Nonetheless, the fact that swamps are bad could not dissuade folks from living or vacationing near them, and more than two thousand years had to pass before someone actually took the time to scientifically explain why swamps were associated with disease. Actually, the swamp was not at fault, but rather an aspect of swamps, namely a disease carrying mosquito. Thus instead of draining or otherwise avoiding the swamp, you simply get rid of the mosquito. So you can have your swamp vacation and your health too!

Fast forward to the present time, and we are confronted with tyranny of a different sort, namely that of choice. In his recent book 'The Tyranny of Choice' the psychologist Barry Schwartz deftly summarized a score of studies that arrived at the same conclusion: namely having lots and lots of choices is bad for you. Specifically, the more choices you have, the more you stand to lose if you choose the wrong item, whether it be condiments, cars, or condoms. Thus you get anxious, indecisive, and more likely than not end up running away from the whole situation.

A problem with this analysis is that like Schwartz's ancient kin Appllodorus, noting that people get sick because the context of their behavior doesn't explain that behavior. Indeed, all that Schwartz and his colleagues could offer was that making lots of choices taxes our nervous system like an overloaded circuit box, thus substituting metaphor for explanation. But that didn't matter, since like a noxious swamp, all you had to do to escape all that anxiety was to simply avoid making too many choices. So explanation can wait, and no problem if a thousand years would need to pass. Actually, to find an explanation you need to go back 50 years or so, or a thousand and fifty if you waited that long.

Dollard and Miller to the rescue!

In 1955, John Dollard and Neal Miller studied laboratory animals under similar conditions of choice, and came to the conclusion that the critters will tense up when confronting future choices that could result in pain, but would only be anxious if they could possibly avoid those choices. In other words, tension and anxiety occurred to warn you of future pain, and were reinforced because they provided the motivation or 'drive' for you to avoid the situation. Anxiety did not occur because our brain is proverbially overheating due to all those demanding choices, but because it anxiety does something, namely motivates you to avoid future pain.

Now the anticipation of choice is not a painful thing, it's only when you have to make a choice. The problem is in these days, choice is a infinitely portable thing, and we are faced with having to make choices every minute. Unlike the 1950's, when the times we could make choices were more limited, nowadays, we are offered the choice of chatting on the phone/watching tv/internet shopping etc. 24/7. Thus the world becomes infinitely distractive and anxiety inducing when every second we stand to lose something. So its not necessarily the choices, but the timing wherein we make choices. So the cure is remedying an aspect of the problem, namely the portability of choosing. Just radically postpone all your distractions to a set time and place, and voila, you are liberated from the tyranny of choice. So you can indeed have your cake (or dessert choices) and eat it to, just remember that its only after dinner.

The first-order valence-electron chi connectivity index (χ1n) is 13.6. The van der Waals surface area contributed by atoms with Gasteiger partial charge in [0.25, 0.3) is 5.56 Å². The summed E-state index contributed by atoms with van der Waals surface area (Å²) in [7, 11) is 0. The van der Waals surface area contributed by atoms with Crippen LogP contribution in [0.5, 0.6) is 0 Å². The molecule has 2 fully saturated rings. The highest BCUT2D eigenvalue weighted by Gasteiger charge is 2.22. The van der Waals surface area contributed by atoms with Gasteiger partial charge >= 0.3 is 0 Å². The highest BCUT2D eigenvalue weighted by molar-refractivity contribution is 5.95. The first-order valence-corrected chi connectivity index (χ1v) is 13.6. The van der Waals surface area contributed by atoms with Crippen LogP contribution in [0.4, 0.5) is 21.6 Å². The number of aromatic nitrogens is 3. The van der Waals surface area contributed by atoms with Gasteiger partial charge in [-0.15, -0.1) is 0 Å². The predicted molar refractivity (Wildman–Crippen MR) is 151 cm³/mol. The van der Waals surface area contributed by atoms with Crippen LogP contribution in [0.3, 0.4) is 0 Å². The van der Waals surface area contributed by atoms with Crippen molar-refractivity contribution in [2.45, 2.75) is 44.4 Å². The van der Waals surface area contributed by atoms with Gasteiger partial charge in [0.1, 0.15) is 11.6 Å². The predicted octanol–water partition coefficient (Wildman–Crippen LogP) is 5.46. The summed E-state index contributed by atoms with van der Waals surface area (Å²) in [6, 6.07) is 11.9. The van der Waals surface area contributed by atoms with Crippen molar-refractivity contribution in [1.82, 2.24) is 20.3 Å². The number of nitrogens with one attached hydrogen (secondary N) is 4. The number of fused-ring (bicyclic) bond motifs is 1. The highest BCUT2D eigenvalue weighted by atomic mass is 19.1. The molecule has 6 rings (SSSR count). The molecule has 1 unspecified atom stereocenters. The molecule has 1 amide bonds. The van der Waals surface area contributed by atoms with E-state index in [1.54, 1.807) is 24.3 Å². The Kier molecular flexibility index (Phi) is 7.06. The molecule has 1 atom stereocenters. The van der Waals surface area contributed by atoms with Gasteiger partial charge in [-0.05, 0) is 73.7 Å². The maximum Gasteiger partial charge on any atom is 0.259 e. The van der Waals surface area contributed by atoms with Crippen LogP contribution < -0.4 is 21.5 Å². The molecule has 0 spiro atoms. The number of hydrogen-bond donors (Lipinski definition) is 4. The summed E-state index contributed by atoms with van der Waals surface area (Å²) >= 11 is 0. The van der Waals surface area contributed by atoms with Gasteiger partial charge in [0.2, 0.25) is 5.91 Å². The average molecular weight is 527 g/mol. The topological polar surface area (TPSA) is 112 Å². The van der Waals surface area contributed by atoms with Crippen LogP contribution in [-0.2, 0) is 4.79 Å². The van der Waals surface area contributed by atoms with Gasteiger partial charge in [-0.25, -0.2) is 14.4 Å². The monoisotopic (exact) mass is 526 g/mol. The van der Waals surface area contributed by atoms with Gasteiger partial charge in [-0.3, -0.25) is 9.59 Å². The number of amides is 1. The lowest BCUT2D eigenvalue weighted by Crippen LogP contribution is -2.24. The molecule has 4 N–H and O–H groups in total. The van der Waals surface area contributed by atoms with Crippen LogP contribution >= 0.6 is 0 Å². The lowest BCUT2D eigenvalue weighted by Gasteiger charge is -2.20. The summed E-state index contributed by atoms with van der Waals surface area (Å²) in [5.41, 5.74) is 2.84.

Tuesday, July 29, 2008

The Evolution of Sarcasm

As an author who feels that most modern advances in psychology should be greeted with sarcasm instead of awe, it was good to find out recently that one anthropologist has determined that sarcasm likely had survival value among our caveman ancestors. It was a sort of 'verbal hammer' that connects people in social ways, and thus evolved into the sense of humor we enjoy today. Of course, the instinct was sublimated over the years as people used real hammers to make their social decisions. But in these modern days, our sarcasm instinct can breathe free, and who knows, it can now morph into new and more precise satirical instincts that can insure the survival of the species.

Indeed, I can just feel it now, a new instinct waiting to be born, namely the don't grant tenure/vote for/listen to idiots drive.

That instinct will be driving me to the polls this November.

Thank you evolution!!